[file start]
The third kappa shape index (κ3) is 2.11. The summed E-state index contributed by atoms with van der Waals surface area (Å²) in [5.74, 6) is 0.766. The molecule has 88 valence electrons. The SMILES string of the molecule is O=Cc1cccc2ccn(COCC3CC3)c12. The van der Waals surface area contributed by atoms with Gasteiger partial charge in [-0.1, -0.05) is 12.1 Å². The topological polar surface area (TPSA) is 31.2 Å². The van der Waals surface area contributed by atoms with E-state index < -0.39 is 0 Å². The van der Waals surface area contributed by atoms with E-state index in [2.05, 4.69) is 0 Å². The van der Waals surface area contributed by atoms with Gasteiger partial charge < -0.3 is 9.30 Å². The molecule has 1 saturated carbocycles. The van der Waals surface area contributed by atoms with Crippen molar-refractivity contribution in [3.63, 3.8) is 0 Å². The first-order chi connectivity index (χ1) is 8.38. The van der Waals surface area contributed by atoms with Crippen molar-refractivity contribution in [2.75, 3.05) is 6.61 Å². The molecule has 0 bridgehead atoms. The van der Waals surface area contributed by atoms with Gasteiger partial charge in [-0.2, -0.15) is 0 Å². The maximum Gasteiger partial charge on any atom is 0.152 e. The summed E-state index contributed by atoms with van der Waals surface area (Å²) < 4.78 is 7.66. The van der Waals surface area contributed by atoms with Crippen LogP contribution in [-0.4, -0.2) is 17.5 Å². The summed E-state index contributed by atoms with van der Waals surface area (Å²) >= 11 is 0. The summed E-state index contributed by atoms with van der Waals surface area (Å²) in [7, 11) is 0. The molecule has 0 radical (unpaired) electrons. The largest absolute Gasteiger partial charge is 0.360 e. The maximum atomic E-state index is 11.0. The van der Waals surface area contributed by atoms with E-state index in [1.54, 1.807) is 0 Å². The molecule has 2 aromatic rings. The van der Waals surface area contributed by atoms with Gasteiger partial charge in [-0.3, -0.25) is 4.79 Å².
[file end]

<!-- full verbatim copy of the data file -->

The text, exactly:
The third kappa shape index (κ3) is 2.11. The summed E-state index contributed by atoms with van der Waals surface area (Å²) in [5.74, 6) is 0.766. The molecule has 88 valence electrons. The SMILES string of the molecule is O=Cc1cccc2ccn(COCC3CC3)c12. The van der Waals surface area contributed by atoms with Gasteiger partial charge in [-0.1, -0.05) is 12.1 Å². The topological polar surface area (TPSA) is 31.2 Å². The van der Waals surface area contributed by atoms with E-state index < -0.39 is 0 Å². The van der Waals surface area contributed by atoms with E-state index in [2.05, 4.69) is 0 Å². The van der Waals surface area contributed by atoms with Gasteiger partial charge < -0.3 is 9.30 Å². The molecule has 1 saturated carbocycles. The van der Waals surface area contributed by atoms with Crippen molar-refractivity contribution in [3.63, 3.8) is 0 Å². The first-order chi connectivity index (χ1) is 8.38. The van der Waals surface area contributed by atoms with Crippen molar-refractivity contribution in [2.75, 3.05) is 6.61 Å². The molecule has 0 bridgehead atoms. The van der Waals surface area contributed by atoms with Gasteiger partial charge in [-0.2, -0.15) is 0 Å². The maximum Gasteiger partial charge on any atom is 0.152 e. The summed E-state index contributed by atoms with van der Waals surface area (Å²) < 4.78 is 7.66. The van der Waals surface area contributed by atoms with Crippen LogP contribution in [-0.4, -0.2) is 17.5 Å². The summed E-state index contributed by atoms with van der Waals surface area (Å²) >= 11 is 0. The summed E-state index contributed by atoms with van der Waals surface area (Å²) in [7, 11) is 0. The molecule has 0 radical (unpaired) electrons. The largest absolute Gasteiger partial charge is 0.360 e. The maximum atomic E-state index is 11.0. The van der Waals surface area contributed by atoms with E-state index in [1.54, 1.807) is 0 Å². The molecule has 2 aromatic rings. The van der Waals surface area contributed by atoms with Gasteiger partial charge in [-0.3, -0.25) is 4.79 Å².